Hurricane Fern was the first of four tropical systems to develop from an extended surface trough of low pressure across the Gulf of Mexico into the open Atlantic. The trough developed Hurricane Fern, Hurricane Ginger, Tropical Storm Heidi, and a strong tropical depression. Hurricane Fern developed from a tropical wave interacting with the trough on September 3 in the central Gulf of Mexico. It moved over southern Louisiana on the 4th, but due to increased ridging to the north the depression moved southward back over the gulf. It reached storm intensity late on the 7th, and on the 8th it became a hurricane while slowly moving southwestward. A mid-latitude trough stalled the system for a brief period, followed by another change of direction to the northwest. As the trough moved eastward, Fern moved back to the southwest, paralleling the coast of Texas before making landfall on the 10th between Freeport, Texas and Matagorda, Texas as a tropical storm. Fern dissipated over Mexico on the 13th.

Hurricane Ginger

Infobox Hurricane Small
Basin=Atl


Track=Ginger 1971 track.pngFormed=September 6
Dissipated=October 3
1-min winds=95
Pressure=959
Hurricane Ginger developed out of the extended surface trough with 3 other systems. Initially a cold core low, a depression formed on September 6, and after 27.25 days of moving around the western Atlantic ocean, Ginger became extratropical, becoming the second longest-lasting tropical storm (after the 1899 Hurricane San Ciriaco).

Tropical Storm Heidi

Infobox Hurricane Small
Basin=Atl



Formed=September 11
Dissipated=September 15
1-min winds=55
Pressure=996
Tropical Storm Heidi was the last of the 4 tropical systems to develop from the extended surface trough of low pressure. A tropical depression developed out of this on September 11 northeast of the Bahamas, and became Tropical Storm Heidi on the 12th 400 miles east of Jacksonville. The storm never got well organized, partly due to the outflow from Ginger. As it looked like it would go out to sea, a large low-pressure system over the Appalachian Mountains forced the system westward into Maine, where it dissipated on the 15th.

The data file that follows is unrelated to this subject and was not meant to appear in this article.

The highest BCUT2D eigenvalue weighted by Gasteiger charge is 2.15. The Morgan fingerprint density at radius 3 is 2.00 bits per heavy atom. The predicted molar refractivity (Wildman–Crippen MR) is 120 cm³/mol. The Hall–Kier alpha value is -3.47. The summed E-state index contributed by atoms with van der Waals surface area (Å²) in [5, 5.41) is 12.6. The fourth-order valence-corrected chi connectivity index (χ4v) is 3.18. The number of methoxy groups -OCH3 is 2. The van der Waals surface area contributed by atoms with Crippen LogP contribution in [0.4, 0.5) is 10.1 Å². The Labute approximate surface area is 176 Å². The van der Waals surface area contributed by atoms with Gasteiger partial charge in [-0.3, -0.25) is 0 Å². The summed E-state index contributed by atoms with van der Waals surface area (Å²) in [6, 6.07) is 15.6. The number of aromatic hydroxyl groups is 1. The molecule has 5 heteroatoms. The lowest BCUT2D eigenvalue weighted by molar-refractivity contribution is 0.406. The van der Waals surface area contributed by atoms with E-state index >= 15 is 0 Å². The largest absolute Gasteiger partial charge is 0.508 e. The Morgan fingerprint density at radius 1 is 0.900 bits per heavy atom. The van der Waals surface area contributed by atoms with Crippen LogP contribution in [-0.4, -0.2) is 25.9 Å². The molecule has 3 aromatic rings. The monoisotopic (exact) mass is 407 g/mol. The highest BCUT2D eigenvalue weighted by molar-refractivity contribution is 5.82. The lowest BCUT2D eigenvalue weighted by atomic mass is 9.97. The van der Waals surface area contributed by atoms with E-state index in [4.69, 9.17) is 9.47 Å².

Hurricane Irene

Infobox Hurricane Small
Basin=Atl



Formed=September 11
Dissipated=September 20
1-min winds=70
Pressure=989
Hurricane Irene formed from a tropical wave on September 11, located about 700 miles east of the Lesser Antilles. Its rapid movement and its southerly track over the Caribbean kept it as a tropical depression until the 17th, when it slowed over the southwest Caribbean. Irene intensified at a steady rate to an 80 mph hurricane prior to its September 19 landfall on Nicaragua. After crossing Central America, Irene restrengthened to a 115 mph hurricane in the Eastern Pacific as Hurricane Olivia.

Tropical Storm Janice

Infobox Hurricane Small
Basin=Atl



Formed=September 21
Dissipated=September 24
1-min winds=55
Pressure=1005
The tropical depression that became Tropical Storm Janice developed from a tropical wave that originated off the coast of Africa. Forming on September 21 east of the Lesser Antilles, the depression reached tropical storm strength, but upper level shear disallowed the storm to strengthen beyond 65 mph winds. Janice dissipated on the 24th.